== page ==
Babri Masjid
File photo of Babri Masjid | PTI Photo
Text Size:
Dishonouring a pledge

Faizan Mustafa | The writer is vice-chancellor, NALSAR University of Law, Hyderabad
The Indian Express

Mustafa comments on the violence taking place in Northeast Delhi and warns that the desecration of the Badi Masjid in Ashok Nagar is likely to haunt people as it “evoked memories of the demolition of the Babri Masjid on December 6, 1992.” He urges the Supreme Court and the government to act urgently and “restore confidence to ensure that minority rights do not remain on paper”.


Understanding Budget policy

Arvind Subramanian | Former chief economic adviser, GoI
Josh Felman | Former IMF resident representative in India
Business Standard

Subramanian and Felman identify the Centre’s “three key objectives” with regard to economic policy —  “advance the prime minister’s vision of New Welfarism”, “establish a reputation as fiscally conservative” and bond markets must not be rattled. However, since 2017-18, “Reality has not cooperated with the government’s plans” given that net tax revenues to the centre have “stagnated” and lack of transparency over revenue projections has created “uncertainty in the economy”.


Spectacle and Substance

Navtej Sarna | The writer is former Ambassador of India to the US, UK and Israel
The Indian Express

Sarna criticises those commentators who claim that US President Donald Trump’s visit was all optics and no substance. He argues that optics play a role in high-level visits as leaders are human beings and appreciate a warm welcome. However, he states, “With a successful visit under the belt, attention must now turn to the substance”. He points at three areas where the relationship needs more substance — policies regarding foreign companies’ operations in India, energy trade and security.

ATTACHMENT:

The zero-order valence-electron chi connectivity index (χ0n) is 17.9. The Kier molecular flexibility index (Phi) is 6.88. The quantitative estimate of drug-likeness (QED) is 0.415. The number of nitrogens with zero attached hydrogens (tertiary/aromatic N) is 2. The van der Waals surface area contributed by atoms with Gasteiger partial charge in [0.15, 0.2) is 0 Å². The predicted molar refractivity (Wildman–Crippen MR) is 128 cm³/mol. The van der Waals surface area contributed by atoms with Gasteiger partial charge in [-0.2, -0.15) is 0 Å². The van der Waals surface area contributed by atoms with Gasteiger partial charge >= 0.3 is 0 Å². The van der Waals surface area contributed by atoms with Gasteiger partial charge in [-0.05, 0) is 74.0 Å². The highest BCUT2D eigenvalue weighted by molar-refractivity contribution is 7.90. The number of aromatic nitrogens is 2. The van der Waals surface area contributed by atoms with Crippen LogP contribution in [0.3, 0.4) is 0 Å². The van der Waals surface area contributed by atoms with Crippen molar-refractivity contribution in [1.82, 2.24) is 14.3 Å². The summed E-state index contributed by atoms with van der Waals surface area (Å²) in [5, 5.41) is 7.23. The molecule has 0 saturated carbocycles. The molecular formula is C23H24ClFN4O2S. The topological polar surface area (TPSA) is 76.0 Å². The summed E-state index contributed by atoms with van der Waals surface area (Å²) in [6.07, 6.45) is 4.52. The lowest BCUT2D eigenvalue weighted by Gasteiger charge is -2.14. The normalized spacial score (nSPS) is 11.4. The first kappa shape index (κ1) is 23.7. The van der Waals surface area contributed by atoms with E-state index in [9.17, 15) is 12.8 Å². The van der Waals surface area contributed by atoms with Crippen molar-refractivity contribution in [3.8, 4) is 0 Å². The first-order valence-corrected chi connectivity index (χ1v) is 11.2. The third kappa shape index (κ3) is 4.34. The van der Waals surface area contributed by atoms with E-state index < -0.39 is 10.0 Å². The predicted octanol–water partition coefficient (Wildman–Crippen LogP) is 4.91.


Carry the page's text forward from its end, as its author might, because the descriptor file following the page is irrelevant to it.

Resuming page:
Disenchantment in Paris

Kapil Komireddi | Author of Malevolent Republic: A Short History of the New India
The Indian Express

Komireddi comments on how French President Emmanuel Macron’s reforms in pension schemes in Franceseem to have backfired on him. Macron radically overhauled the post-war pension scheme, by merging existing private and public sector regimes in a universal point-based system, and early retirement privileges enjoyed by some workers will also end. Violent protests have followed this decision. Komireddi argues that one of the reasons why Macron came to power was because of his stance against the far-right in his election campaign of 2017, but since then his policies have “accelerated the disillusionment of the French electorate.”


What India can learn from the US’s efforts to curb air pollution

Kenneth I. Juster| US ambassador to India

Juster discusses how the US’ Clean Air Act of 1970, “which established nationwide monitoring and oversight” of national emissions, solved not just LA’s but the whole country’s problem of air pollution. India should take a leaf from this and its National Clean Air Programme shows that it is on the right track, he writes.


The government may be faced with a big dilemma in 2020-21

Alok Sheel | RBI chair professor at ICRIER

Sheel raises concerns about the central government’s “pattern of receipts”. Given the backdrop of “falling growth”, Sheel suggests the government do one of two things for fiscal stimulus either “roll back its enhanced outlays on investment, or further cut back its reduced outlays on consumption”.